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If we confess our sins, he is faithful and just to forgive us our sins, and to cleanse us from all unrighteousness (1Jo 1:9). But what does it mean to confess our sins? When is a confession accepted by God? What are the ingredients to a proper confession? Does a confession to a priest satisfy God?

The first reference of a confession in Scriptures is in the book of Joshua. After the lot revealed Achan had caused Israel’s defeat and trouble, “Joshua said unto Achan, My son, give, I pray thee, glory to the LORD God of Israel, and make confession unto him; and tell me now what thou hast done; hide it not from me” (Jos 7:19). Achan accurately told what he did, and where the coveted goods were to be found.

There are some good qualities in Achan’s confession. He acknowledged that he “had sinned”. He did not call it a little mistake. He did not say he should have done better though he should have done better. He called his actions what it was before God and man; it was sin.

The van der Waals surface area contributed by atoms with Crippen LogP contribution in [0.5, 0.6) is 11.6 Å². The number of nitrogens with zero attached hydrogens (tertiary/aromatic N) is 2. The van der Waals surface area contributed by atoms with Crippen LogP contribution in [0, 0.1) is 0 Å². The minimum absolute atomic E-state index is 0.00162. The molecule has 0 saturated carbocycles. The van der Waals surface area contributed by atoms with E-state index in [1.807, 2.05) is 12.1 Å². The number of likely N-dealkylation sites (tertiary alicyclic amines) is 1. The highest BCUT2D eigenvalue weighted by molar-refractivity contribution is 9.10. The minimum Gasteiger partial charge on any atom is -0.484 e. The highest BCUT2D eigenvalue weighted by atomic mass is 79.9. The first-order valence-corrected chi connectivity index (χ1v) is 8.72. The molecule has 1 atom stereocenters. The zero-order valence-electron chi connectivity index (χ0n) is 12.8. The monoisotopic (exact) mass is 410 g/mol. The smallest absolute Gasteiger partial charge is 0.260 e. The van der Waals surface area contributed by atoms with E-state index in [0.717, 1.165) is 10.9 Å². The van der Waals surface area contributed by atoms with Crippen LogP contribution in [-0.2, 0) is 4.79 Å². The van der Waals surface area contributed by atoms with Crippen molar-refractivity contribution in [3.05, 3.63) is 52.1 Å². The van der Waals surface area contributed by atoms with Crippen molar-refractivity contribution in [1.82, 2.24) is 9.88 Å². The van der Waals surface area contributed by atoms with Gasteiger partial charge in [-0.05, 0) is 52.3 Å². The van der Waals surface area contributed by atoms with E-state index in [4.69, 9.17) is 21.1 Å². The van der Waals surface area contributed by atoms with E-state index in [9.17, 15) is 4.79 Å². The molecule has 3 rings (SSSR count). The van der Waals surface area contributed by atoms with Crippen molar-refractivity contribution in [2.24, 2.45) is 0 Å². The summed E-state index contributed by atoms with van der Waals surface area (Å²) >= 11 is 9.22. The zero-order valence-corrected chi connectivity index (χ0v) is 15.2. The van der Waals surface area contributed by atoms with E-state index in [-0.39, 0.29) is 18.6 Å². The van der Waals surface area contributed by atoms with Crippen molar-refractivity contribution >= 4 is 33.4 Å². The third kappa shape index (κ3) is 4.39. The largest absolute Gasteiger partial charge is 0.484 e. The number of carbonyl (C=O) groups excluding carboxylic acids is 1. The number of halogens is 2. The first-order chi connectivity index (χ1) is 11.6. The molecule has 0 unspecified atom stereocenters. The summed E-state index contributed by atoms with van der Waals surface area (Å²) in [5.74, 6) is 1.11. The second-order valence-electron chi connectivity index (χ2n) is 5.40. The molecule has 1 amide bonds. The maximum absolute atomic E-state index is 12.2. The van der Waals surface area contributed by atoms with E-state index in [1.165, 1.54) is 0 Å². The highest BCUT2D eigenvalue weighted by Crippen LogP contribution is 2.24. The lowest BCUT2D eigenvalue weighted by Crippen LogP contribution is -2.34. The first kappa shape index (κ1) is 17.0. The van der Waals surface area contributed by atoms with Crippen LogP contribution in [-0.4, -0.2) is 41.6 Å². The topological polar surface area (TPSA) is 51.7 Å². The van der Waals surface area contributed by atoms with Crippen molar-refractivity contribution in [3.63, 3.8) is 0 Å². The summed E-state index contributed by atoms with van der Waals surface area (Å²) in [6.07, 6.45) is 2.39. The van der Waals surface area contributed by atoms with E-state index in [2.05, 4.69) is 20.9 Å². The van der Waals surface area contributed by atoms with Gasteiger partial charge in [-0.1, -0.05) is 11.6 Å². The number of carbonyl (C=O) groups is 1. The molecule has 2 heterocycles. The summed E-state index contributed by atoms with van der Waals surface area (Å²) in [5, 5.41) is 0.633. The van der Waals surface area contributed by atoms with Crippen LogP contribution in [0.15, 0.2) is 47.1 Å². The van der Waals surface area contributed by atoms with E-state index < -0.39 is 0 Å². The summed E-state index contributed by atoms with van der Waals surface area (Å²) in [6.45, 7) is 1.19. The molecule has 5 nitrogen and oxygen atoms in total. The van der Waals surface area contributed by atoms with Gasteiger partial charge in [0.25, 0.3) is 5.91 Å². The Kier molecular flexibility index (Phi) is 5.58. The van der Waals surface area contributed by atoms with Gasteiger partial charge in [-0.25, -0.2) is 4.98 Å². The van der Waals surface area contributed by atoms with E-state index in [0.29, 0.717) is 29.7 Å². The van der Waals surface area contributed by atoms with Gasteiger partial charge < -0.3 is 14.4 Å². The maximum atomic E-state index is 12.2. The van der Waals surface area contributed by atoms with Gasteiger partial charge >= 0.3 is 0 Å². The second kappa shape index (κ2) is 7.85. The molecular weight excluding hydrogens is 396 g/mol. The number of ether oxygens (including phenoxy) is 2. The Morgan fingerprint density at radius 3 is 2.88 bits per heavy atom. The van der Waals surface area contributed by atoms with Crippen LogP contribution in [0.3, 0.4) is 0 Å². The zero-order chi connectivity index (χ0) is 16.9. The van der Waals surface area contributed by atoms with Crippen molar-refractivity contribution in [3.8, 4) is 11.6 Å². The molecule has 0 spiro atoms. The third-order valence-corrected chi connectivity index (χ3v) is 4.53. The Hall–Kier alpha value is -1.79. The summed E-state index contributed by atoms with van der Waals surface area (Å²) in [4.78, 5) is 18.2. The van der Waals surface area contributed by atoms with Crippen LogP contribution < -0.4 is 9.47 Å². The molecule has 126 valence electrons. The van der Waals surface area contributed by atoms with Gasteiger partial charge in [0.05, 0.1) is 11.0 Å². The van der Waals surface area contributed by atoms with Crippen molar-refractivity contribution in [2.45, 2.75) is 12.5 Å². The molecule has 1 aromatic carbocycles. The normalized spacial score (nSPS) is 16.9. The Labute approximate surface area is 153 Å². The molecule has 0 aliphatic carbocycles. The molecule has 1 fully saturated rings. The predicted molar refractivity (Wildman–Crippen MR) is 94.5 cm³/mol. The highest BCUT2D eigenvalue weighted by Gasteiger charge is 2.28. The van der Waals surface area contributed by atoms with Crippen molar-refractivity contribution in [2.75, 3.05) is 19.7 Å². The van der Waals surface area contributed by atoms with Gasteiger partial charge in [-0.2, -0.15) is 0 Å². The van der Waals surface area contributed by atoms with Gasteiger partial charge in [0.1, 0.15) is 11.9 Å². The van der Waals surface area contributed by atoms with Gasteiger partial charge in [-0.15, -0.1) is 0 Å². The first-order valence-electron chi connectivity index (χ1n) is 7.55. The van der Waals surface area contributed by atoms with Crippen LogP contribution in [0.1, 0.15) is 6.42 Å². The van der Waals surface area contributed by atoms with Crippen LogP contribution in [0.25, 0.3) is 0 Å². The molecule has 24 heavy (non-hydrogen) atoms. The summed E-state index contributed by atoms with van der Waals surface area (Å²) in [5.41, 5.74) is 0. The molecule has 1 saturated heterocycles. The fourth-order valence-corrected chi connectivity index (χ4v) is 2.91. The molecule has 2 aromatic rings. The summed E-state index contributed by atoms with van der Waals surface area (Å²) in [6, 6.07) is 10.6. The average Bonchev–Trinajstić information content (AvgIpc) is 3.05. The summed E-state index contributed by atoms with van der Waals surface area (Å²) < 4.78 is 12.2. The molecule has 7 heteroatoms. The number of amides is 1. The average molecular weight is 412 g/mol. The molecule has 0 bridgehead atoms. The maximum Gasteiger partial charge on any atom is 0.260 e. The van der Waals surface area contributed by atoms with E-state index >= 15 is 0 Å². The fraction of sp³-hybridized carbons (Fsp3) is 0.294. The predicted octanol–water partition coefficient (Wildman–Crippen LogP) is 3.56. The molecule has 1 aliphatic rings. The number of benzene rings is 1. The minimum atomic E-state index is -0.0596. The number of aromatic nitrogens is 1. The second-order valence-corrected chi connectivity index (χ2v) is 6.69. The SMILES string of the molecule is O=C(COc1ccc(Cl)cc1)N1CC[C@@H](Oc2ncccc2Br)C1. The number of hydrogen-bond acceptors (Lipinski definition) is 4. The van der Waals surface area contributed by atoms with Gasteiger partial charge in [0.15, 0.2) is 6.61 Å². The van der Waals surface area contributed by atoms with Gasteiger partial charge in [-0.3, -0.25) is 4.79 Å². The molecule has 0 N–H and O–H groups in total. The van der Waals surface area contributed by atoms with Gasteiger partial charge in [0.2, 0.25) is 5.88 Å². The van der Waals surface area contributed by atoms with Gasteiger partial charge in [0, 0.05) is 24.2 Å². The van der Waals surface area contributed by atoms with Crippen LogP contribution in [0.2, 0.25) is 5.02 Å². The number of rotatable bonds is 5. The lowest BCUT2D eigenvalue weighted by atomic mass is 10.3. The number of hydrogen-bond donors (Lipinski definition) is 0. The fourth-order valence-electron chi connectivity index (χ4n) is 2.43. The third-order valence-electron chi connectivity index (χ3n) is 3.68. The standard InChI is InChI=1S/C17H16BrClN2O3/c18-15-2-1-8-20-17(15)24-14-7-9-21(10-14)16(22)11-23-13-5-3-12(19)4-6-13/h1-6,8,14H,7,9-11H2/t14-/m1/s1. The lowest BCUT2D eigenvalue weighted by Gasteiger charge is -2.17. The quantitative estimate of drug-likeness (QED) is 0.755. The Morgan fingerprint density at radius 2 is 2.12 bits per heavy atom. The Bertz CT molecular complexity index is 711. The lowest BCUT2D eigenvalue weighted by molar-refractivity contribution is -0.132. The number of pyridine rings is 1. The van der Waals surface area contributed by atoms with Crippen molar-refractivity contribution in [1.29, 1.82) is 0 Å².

He also realized his sin was “against the Lord God of Israel”. God had given a command concerning the spoils of Jericho. Achan violated God’s commandment. He did not reflect against God’s earthly authority concerning the command he violated.

Achan was honest in sharing what quantity of goods he had stolen and where the goods were located. There were no surprises as to where the goods could be found and what the goods consisted of.

There was an important ingredient missing in Achan’s confession. The confession did not immediately come from a willing heart. The Law said when a person realized he sinned, he was to make it right (Lev 5:1-10). The day before, Joshua told the people to sanctify themselves. Did Achan search his heart and confess his sin? What did he do while the rest of Israel searched their hearts for the reason for Israel’s defeat? The account indicates that he only confessed his sin when the evidence could not be denied.

Achan needed to face the sentence of death even though he made a confession. This could be because he ignored the time of grace that may have been his had he voluntarily acknowledged his sin from the heart. The punishment could also have been befitting since 36 innocent men lost their lives because of his sin.